The allegation by Defence, as I say, is profoundly serious. For if cabinet and other highly placed B .C. government officers (not to mention, perhaps, even others) are being shielded in acts of Breach of Trust, then the present Gordon Campbell government, acting daily in matters of huge importance to British Columbians, is an illegitimate government.

On more than one occasion Gordon Campbell has signified that he wishes his government to cooperate in every way with the court in the Basi, Virk, and Basi case. Is it true, however, at the same time, that every person possibly connected to Gordon Campbell in the case is working to frustrate the course of justice?

On the surface, the BC Rail Scandal "trials" concern B.C. only. On the surface.

Looking deeper, problems of national significance emerge. They involve the legitimacy and the credibility of the higher courts in Canada. They involve the legitimacy and credibility of the Special Crown Prosecutor status (created in only some provinces). They involve the legitimacy and the credibility of the RCMP - repeatedly called into question in the BC Rail Scandal, throughout B.C. in other matters (the Ian Bush and Dziekanski deaths, etc.), across other provinces, and even in a matter of alleged interference with the last federal election.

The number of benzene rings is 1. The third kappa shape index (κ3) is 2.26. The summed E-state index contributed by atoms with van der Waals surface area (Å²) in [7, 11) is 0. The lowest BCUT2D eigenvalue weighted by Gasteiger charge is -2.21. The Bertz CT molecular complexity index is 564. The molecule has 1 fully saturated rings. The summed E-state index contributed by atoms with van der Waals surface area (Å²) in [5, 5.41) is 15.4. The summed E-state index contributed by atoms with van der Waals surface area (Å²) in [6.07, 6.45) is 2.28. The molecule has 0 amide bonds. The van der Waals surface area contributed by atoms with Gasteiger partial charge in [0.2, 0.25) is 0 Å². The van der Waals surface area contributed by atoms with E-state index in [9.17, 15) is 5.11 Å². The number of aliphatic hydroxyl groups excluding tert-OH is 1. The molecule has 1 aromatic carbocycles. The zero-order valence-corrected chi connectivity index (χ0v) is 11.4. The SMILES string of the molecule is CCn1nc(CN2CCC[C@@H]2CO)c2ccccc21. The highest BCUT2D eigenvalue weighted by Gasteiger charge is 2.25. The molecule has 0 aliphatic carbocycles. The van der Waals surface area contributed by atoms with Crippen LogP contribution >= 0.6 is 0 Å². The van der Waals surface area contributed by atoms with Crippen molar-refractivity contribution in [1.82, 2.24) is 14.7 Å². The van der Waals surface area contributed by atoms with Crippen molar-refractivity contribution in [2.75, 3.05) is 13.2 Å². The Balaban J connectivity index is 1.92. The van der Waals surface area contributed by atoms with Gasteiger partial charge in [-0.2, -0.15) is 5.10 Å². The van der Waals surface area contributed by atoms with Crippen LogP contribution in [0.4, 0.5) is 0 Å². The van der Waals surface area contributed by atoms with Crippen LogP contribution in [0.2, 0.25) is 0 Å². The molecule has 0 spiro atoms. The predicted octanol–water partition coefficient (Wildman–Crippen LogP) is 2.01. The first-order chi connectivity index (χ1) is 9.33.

Not without foundation, the recent federal Task Force on Governance and Culture Change in the RCMP (Dec. 2007) described the Force (despite many fine and upstanding members) as needing dramatic reconstruction, and it listed a series of ills within the RCMP of crippling seriousness.

That is a key organization in the BC Rail scandal.